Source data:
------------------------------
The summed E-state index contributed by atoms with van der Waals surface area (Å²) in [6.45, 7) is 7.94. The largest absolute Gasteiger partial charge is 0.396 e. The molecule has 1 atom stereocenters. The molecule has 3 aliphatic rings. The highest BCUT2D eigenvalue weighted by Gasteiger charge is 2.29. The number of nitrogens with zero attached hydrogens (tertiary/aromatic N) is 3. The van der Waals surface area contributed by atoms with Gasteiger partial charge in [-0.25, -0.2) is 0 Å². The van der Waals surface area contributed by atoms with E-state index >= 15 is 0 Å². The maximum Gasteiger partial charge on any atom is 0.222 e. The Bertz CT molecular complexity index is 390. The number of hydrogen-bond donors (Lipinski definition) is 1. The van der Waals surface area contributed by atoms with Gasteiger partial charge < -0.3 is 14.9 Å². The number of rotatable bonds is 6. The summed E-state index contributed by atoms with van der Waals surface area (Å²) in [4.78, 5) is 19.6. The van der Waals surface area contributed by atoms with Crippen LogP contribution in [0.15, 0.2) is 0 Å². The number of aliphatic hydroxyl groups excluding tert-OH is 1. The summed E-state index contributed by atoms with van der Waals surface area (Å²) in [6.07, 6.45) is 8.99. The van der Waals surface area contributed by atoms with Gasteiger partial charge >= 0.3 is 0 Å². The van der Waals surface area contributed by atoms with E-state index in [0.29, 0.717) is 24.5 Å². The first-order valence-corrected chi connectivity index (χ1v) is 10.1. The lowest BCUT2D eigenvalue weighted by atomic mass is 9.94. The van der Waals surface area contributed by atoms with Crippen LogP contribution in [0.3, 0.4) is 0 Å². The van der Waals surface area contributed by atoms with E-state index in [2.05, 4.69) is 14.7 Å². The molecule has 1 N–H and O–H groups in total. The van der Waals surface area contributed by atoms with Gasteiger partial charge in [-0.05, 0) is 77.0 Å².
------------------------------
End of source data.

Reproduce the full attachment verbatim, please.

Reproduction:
The summed E-state index contributed by atoms with van der Waals surface area (Å²) in [6.45, 7) is 7.94. The largest absolute Gasteiger partial charge is 0.396 e. The molecule has 1 atom stereocenters. The molecule has 3 aliphatic rings. The highest BCUT2D eigenvalue weighted by Gasteiger charge is 2.29. The number of nitrogens with zero attached hydrogens (tertiary/aromatic N) is 3. The van der Waals surface area contributed by atoms with Gasteiger partial charge in [-0.25, -0.2) is 0 Å². The van der Waals surface area contributed by atoms with E-state index >= 15 is 0 Å². The maximum Gasteiger partial charge on any atom is 0.222 e. The Bertz CT molecular complexity index is 390. The number of hydrogen-bond donors (Lipinski definition) is 1. The van der Waals surface area contributed by atoms with Gasteiger partial charge < -0.3 is 14.9 Å². The number of rotatable bonds is 6. The summed E-state index contributed by atoms with van der Waals surface area (Å²) in [4.78, 5) is 19.6. The van der Waals surface area contributed by atoms with Crippen LogP contribution in [0.15, 0.2) is 0 Å². The number of aliphatic hydroxyl groups excluding tert-OH is 1. The summed E-state index contributed by atoms with van der Waals surface area (Å²) in [6.07, 6.45) is 8.99. The van der Waals surface area contributed by atoms with Gasteiger partial charge >= 0.3 is 0 Å². The van der Waals surface area contributed by atoms with E-state index in [0.29, 0.717) is 24.5 Å². The first-order valence-corrected chi connectivity index (χ1v) is 10.1. The lowest BCUT2D eigenvalue weighted by atomic mass is 9.94. The van der Waals surface area contributed by atoms with Crippen LogP contribution in [0.3, 0.4) is 0 Å². The van der Waals surface area contributed by atoms with E-state index in [2.05, 4.69) is 14.7 Å². The molecule has 1 N–H and O–H groups in total. The van der Waals surface area contributed by atoms with Gasteiger partial charge in [-0.05, 0) is 77.0 Å².